Start your day with The Independent, sign up for daily news emails
Have you tried new the Independent Digital Edition apps?
ebooks
ebooksAn introduction to the ground rules of British democracy
Latest stories from i100
Have you tried new the Independent Digital Edition apps?
SPONSORED FEATURES
Independent Dating
and  

By clicking 'Search' you
are agreeing to our
Terms of Use.

iJobs Job Widget
iJobs General

Recruitment Genius: Senior Environmental Adviser - Maternity Cover

£37040 - £43600 per annum: Recruitment Genius: The UK's export credit agency a...

Recruitment Genius: CBM & Lubrication Technician

£25000 - £27500 per annum: Recruitment Genius: This company provides a compreh...

Recruitment Genius: Care Worker - Residential Emergency Service

£16800 - £19500 per annum: Recruitment Genius: Would you like to join an organ...

Recruitment Genius: Senior Landscaper

£25000 - £28000 per annum: Recruitment Genius: In the last five years this com...

Day In a Page

The long walk west: they fled war in Syria, only to get held up in Hungary – now hundreds of refugees have set off on foot for Austria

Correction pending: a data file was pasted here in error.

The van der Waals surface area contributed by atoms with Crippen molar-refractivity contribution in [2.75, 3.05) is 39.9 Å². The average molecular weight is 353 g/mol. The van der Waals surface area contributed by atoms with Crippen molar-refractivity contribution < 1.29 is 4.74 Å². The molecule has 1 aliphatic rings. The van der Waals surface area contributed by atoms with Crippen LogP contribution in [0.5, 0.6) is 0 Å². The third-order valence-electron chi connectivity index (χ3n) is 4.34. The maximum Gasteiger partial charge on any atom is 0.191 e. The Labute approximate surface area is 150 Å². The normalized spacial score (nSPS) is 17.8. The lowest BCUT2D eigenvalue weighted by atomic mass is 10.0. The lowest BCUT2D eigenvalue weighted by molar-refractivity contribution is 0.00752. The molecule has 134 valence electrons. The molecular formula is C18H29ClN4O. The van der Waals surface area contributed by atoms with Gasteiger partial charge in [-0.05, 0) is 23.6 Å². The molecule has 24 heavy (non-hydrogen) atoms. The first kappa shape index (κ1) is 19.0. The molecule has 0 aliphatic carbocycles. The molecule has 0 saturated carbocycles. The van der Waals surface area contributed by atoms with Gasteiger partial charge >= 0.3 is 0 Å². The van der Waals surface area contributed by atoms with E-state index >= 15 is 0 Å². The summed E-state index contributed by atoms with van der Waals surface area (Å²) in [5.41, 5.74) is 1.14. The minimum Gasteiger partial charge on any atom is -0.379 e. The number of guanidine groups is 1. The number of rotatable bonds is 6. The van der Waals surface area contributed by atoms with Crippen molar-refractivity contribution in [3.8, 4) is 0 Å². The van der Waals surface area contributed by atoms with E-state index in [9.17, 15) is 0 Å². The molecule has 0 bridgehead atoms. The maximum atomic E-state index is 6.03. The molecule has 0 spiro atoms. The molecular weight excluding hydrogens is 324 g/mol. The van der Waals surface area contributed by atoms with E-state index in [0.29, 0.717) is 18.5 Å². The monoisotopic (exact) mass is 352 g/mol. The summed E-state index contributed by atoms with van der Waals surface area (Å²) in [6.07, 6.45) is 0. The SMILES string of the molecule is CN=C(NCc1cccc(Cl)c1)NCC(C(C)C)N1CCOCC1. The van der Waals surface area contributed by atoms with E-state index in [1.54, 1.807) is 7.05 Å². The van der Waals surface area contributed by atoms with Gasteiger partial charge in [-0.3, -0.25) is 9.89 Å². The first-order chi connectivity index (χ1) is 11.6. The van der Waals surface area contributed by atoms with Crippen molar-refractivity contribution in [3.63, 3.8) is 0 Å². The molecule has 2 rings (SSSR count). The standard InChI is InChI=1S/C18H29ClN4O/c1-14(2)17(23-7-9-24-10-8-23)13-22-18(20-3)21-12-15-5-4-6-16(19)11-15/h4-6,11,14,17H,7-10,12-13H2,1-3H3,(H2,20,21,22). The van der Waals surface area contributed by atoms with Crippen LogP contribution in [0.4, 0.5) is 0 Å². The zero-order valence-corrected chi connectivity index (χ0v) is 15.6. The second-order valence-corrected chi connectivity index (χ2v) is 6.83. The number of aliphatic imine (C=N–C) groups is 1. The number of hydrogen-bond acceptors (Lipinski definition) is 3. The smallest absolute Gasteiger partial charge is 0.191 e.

They fled war in Syria...

...only to get stuck and sidetracked in Hungary
From The Prisoner to Mad Men, elaborate title sequences are one of the keys to a great TV series

Title sequences: From The Prisoner to Mad Men

Elaborate title sequences are one of the keys to a great TV series. But why does the art form have such a chequered history?
Giorgio Armani Beauty's fabric-inspired foundations: Get back to basics this autumn

Giorgio Armani Beauty's foundations

Sumptuous fabrics meet luscious cosmetics for this elegant look
From stowaways to Operation Stack: Life in a transcontinental lorry cab

Life from the inside of a trucker's cab

From stowaways to Operation Stack, it's a challenging time to be a trucker heading to and from the Continent
Kelis interview: The songwriter and sauce-maker on cooking for Pharrell and crying over potatoes

Kelis interview

The singer and sauce-maker on cooking for Pharrell
Refugee crisis: David Cameron lowered the flag for the dead king of Saudi Arabia - will he do the same honour for little Aylan Kurdi?

Cameron lowered the flag for the dead king of Saudi Arabia...